Digesting Singleton Design Pattern in Java

Design Patterns are very popular among software developers. A design pattern is a well-described solution to a common software problem. The Singleton is one of the Creational Design Patterns in Java.

What is the purpose of Singleton?

The purpose of the singleton class is to control object creation, limiting the number of objects to only one. The singleton allows only one entry point to create the new instance of the class.

Since there is only one Singleton instance, any instance fields of a Singleton will occur only once per class, just like static fields. Singletons are often useful where we have to control the resources, such as database connections or sockets.

It seems to be a very simple design pattern but when it comes to implementation, it comes with a lot of implementation concerns. The implementation of Singleton pattern has always been a controversial topic among developers. Here, we are going to discuss how to create a Singleton class that fulfills its purpose :

Restrict the instantiation of a class and ensures that only one instance of the class exists in the java virtual machine.

Let’s create Singleton class in java and test it in different conditions.

Create Singleton class in Java:

To implement the singleton class, the simplest way is to make the constructor of the class as private.

  1. Eager initialization:

In eager initialization, the instance of Singleton Class is created at the time of class loading, this is the easiest method to create a singleton class.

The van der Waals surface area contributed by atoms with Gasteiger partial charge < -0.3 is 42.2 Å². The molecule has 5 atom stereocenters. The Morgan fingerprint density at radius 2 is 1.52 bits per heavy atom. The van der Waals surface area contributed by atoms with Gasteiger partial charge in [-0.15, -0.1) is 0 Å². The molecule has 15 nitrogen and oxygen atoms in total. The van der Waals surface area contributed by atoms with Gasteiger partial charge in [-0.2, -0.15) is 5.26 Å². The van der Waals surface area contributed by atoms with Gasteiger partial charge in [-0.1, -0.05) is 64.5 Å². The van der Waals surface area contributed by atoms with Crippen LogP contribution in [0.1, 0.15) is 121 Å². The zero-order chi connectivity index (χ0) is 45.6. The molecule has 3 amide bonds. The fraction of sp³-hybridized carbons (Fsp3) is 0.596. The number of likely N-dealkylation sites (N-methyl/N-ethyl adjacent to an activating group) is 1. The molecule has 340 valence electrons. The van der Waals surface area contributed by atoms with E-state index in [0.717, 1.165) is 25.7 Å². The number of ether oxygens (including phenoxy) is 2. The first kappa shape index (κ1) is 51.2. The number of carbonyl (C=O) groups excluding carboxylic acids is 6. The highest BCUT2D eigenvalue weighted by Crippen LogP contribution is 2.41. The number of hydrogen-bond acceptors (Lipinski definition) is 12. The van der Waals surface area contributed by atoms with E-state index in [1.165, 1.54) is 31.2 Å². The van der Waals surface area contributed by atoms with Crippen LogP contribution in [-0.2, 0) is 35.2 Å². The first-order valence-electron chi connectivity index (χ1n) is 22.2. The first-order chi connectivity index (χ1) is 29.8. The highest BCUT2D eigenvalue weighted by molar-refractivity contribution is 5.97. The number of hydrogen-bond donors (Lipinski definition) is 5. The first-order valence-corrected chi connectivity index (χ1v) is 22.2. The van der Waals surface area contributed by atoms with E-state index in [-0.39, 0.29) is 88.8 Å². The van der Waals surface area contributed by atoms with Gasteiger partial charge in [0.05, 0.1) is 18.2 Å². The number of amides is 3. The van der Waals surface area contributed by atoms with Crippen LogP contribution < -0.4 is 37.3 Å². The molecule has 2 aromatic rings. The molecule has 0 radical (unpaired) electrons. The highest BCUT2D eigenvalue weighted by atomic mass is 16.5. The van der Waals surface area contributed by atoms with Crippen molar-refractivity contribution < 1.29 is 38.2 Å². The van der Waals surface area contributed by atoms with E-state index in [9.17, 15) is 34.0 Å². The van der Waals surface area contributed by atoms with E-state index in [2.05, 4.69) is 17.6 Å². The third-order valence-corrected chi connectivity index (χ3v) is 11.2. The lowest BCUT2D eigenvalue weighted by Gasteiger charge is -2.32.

By making the constructor as private we are not allowing other class to create a new instance of the class we want to create the singleton. Instead, we are creating one public static method (commonly name as for getInstance()) to provide the single entry point to create the new instance of the class.

This approach has one drawback. Here instance is created even though client application might not be using it. This might be a considerable issue if your singleton class in creating a database connection or creating a socket. This may cause the memory leak problem. The solution is to create the new instance of the class, when needed. This can be achieved by Lazy Initialization method.

2. Lazy initialization:

Opposite to Eager initialization, here we are going to initialize new instance of the class in getInstance() method it self. This method will check if there is any instance of that class is already created? If yes, then our method (getInstance()) will return that old instance and if not then it creates a new instance of the singleton class in JVM and returns that instance. This approach is called as Lazy initialization.

We all know that in Java if the two objects are same then, their hash key have to be equal. Let’s test that. If the above singleton is correctly implemented than below code should return the same hash key.

Below is the output log with the hash code of both the instances.


We can see that both the instances are having the same hash code. So, that means above code will make the perfect singleton. Right???? No.

What about Java Reflection API?

In above singleton class, by using reflection we can create more than one instance. Those of you don’t know what is the Java Reflection API is, Java Reflection is a process of examining or modifying the run-time behavior of a class at run time.

We can make the new instance of the singleton class by changing the constructor visibility as public in run-time and create new instance using that constructor. Run the below code and see it our singleton survives?

Here is the output of hash codes of both instances.


Both the instances have a different hash code. That clearly indicates that our singleton class failed this test.